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West End Extra - by JAMIE WELHAM
Published: 5 June 2009
Westbourne Labour councillor David Boothroyd
Westbourne Labour councillor David Boothroyd
ArbCom ‘Sam’ quits Wikipedia

Labour councillor loses role as online encyclopedia arbitrator after using multiple identities

LABOUR councillor David Boothroyd has become embroiled in a global internet scandal after he was forced to resign from the powerful ruling body of Wikipedia after revelations he used multiple identities to edit pages including the entry for Tory leader David Cameron.
The log of publicly available page edits reveals the Westbourne ward councillor made numerous changes to Mr Cameron’s Wikipedia entry under the alias “Sam Blacketer”, changing his picture to one “not carrying saintly overtones”, and giving rise to a “conflict of interest”.
Now the councillor’s own Wikipedia entry has been purged from the site and his fall from grace is the subject of fevered discussion in internet chat rooms and blogs the world over.
Unlikely as it sounds, when the Labour politician wasn’t fighting council housing sell-offs and service cuts at Westminster City Hall, he and 14 other global technophiles who sit on Wikipedia’s Arbitration Committee were settling the hundreds of bitter “editorial wars” that rage daily on the internet encyclopedia, the eighth most popular site on the web.
From the trivial – whether JK Rowling’s surname is pronounced “ow” or “oll” – to the politically explosive – the total number of people killed by the CIA, or the geographical borders of Palestine.
The position also comes with the power to ban people from writing for the site, a punishment mainly meted out to Scientologists who try to erase criticism from their entry. Wikipedia was hailed as a utopian vision when it was founded in 2001 – an encyclopedia for the people, by the people. But eight years on, it is plagued by hoaxes and vandalism that sees people try to revise history and erase inconvenient truths for their own self-serving ends.
For the main, Cllr Boothroyd was Wiki­pedia’s answer to Robocop, correcting vandalism attacks on David Cameron’s page on a daily basis, such as reverting his religion back to Church of England from “Church of Satan”.
But his membership of the Arbitration Committee, or Orwellian sounding “ArbCom” for short, has come to an abrupt end after it emerged he committed one of the most serious crimes in cyberspace, known as “socketpuppeting” – using multiple online identities to create the illusion of support for a point of view, belief or person.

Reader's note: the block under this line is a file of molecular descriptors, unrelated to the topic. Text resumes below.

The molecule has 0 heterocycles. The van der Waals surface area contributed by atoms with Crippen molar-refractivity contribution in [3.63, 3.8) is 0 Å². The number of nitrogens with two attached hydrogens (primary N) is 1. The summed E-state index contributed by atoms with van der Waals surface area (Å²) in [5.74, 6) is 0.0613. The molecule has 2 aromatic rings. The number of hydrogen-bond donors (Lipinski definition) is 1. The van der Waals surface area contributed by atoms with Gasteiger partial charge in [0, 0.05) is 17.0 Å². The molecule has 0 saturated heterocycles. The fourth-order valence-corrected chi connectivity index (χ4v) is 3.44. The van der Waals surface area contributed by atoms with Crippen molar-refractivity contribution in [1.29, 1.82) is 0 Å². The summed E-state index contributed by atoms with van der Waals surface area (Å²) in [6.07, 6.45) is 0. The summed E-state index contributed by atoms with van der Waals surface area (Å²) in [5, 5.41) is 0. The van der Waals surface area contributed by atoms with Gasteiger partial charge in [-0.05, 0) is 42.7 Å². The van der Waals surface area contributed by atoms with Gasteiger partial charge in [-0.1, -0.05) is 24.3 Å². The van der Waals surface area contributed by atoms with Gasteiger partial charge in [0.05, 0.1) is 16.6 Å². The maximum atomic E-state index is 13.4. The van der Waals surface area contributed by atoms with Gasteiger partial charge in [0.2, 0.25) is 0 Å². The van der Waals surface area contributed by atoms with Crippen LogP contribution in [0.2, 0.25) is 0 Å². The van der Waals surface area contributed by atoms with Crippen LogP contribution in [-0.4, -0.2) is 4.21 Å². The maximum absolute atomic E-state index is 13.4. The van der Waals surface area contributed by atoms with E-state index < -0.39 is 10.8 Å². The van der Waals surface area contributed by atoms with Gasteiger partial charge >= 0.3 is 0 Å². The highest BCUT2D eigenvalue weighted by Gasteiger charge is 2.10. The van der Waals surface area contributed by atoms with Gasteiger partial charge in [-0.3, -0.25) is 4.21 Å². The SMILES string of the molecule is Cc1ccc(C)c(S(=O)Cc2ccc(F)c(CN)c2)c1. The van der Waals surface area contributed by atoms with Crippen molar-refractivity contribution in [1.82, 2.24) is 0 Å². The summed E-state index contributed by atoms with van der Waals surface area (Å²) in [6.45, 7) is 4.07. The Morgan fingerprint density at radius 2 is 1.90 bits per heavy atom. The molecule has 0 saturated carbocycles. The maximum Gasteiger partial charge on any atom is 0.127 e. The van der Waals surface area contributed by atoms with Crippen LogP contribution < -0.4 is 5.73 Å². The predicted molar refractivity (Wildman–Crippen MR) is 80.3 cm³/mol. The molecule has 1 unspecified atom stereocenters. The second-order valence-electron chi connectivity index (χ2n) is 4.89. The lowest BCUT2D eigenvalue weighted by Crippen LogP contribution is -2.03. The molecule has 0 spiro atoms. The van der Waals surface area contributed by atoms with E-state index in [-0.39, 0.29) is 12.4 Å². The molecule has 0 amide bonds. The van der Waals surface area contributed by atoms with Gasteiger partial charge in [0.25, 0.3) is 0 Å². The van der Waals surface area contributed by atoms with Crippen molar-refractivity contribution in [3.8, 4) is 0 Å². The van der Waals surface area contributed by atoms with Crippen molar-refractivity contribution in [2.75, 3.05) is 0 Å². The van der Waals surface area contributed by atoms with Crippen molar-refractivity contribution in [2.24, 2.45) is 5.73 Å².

Cllr Boothroyd told the West End Extra he was “wrong” to have three simultaneous identities. He says it was an “innocent oversight” and he never edited any page with an agenda or with any bias.
“I can be partisan when I want to be but I can look at things objectively,” he said.
“The reason I created different user names was because people found out I was a Labour councillor and kept harassing and insulting me, accusing me of being biased. Getting a new name was a form of defence.
“I have never written anything to self serve, but I admit it was wrong, although an innocent oversight.”
He hasn’t been banned from the site.
What is more interesting is how Cllr Boothroyd got elected to a position that is the online equivalent of breaking into Fort Knox in the first place.
He fought off competition from thousands of computer whizzes in America, Europe and Africa to win a seat on the committee in 2007. While he says he never thought he would be picked, Cllr Boothroyd is something of a Wikipedia celebrity, winning awards for his writing and research on such dispar­ate ­topics as
Britain’s longest-serving prisoner John
Straffen, the forgotten Tory MP Hubert Duggan and the “I’m Backing Britain” 1968 campaign to boost the economy.
Paul Williams, volunteers director at Wikimedia UK, the British arm of the American company, said: “Socketpuppeting is a serious offence for anybody. But for someone on the Arbitration Committee it is even more so. It can result in a lifetime ban.
“The problem with Wikipedia is that you can hide behind user names, but there is an expectation that you don’t write for self-interest. In this case there is a conflict of interest.”

SpongeBob to Cameron...

Below are a seclection of edits made by Cllr Boothroyd during his time as a respected Wikipedia arbitrator:

• Changing the successor of Queen Elizabeth II from SpongeBob SquarePants back to Charles Prince of Wales
• Nominating to delete altogether the entry for Jack Tweed, husband of the late Jade Goody in 2007
• Adding to the criticisms of David Cameron that he was once characterised as “Dave the Chameleon” in a Labour broadcast
• Calling Eton “the most prestigious” public school rather than “a prestigious” public school on David Cameron’s page

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